“An Appeal is a request that a higher Court review the decision of the lower Court. A lot of family law decisions are appealed, though very few are successful or result in significant change.”
Matthew Thompson after admittance to the U.S. Supreme Court.
What’s required prior to filing an Appeal?
A Final Order. A Final Order is one which decides all of the issues and leaves nothing more for the Court to decide. A Temporary Order (clickable), for example, is not appealable. It is not a Final Order.
How do you file your appeal?
In Divorce Court there are several options available. The first option is filing what is called a Motion for New Trial*. This is filed in the same Court, with the same Judge and must be filed within 10 days of the entry of the Final Order. This is not merely a chance for a “second bite at the apple,” but rather is to point out significant errors of fact and/or law upon which the Judge relied, which resulted in the wrong decision. These are routinely denied. They are denied for several reasons and primarily because the Judge just decided the case and the matter is “fresh.”.
(*There has been some debate over whether a Motion for New Trial is required to perfect an appeal. The most recent answer is that it is not required in family law matters, however it is a good idea to file one out of an abundance of caution. Please rely upon your attorney for making this decision.)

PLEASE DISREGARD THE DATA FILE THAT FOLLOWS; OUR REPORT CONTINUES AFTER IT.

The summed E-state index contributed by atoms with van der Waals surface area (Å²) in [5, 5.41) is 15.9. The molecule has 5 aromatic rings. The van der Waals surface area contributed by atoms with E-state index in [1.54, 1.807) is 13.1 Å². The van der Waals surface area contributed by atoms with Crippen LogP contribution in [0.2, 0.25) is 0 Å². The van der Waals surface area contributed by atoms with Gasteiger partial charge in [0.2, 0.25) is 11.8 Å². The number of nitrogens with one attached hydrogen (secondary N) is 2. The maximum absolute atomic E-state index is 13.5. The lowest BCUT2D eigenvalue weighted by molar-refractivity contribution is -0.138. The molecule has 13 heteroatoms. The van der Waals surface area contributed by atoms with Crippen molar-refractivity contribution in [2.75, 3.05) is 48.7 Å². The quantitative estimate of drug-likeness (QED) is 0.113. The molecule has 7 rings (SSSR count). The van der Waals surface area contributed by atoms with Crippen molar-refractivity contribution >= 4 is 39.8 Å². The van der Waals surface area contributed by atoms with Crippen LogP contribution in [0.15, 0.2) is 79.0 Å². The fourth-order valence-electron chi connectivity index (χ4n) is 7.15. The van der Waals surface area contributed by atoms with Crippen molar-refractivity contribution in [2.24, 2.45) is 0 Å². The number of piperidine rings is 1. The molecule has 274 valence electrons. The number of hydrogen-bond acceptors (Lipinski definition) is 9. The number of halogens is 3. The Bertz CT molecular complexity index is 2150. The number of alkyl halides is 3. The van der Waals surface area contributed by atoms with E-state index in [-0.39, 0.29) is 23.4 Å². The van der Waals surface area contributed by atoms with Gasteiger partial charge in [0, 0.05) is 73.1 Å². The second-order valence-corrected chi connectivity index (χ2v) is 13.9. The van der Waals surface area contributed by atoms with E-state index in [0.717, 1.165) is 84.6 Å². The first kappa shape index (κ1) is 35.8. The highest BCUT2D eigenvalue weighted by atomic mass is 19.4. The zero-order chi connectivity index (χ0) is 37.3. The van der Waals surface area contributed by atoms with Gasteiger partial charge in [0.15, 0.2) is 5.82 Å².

After the Motion for New Trial is ruled upon by the Court you may file a Notice of Appeal. This is filed in the Divorce Court (Chancery Court) and must be filed within 30 days of either the Final Judgment, or within 30 days of the ruling on the Motion for New Trial, whichever is later.
All appeals are filed with the Mississippi Supreme Court (MSSC). From there the MSSC decides whether to hear the case or assign it to the Court of Appeals (COA). The majority of the Family Law cases are assigned to the COA. There is a filing fee, as well. Notice of the Appeal is sent to the original Court that ruled, the Judge, the MSSC, and the other party.
The Appeal process is deadline driven.
There are deadlines to file the appeal, to pay an estimate for preparing the transcript, to designate the record. The other party may cross-appeal.
After the initial flurry, a briefing schedule is issued.
The one appealing, the Appellant, has 40 days to file their brief and can get multiple extensions of 30, 20, and 10 days. The Appellee, the one responding to the appeal, then has 30 days to reply and can get extensions of 30, 20, and 10 days. The Appellant can then file a reply brief within 14 days, with up to one extension of 30 days. After all the briefs are submitted the Court may allow Oral Argument, if it is a case of first impression or complex, and the Court may not. Once the briefs are submitted the Court has 270 days to rule. They rule in a written Opinion that is handed down on either Tuesdays or Thursdays after 1:00 pm.
Even if you “win” you may only get a “do-over.” Most appeals are denied. When they are granted it usually results in the matter being sent back to the same Judge that ruled on the case to begin with, with instructions to reconsider certain facts or law. It does not mean you win and they lose.
Matthew Thompson is a family law appellate attorney that has handled numerous appeals.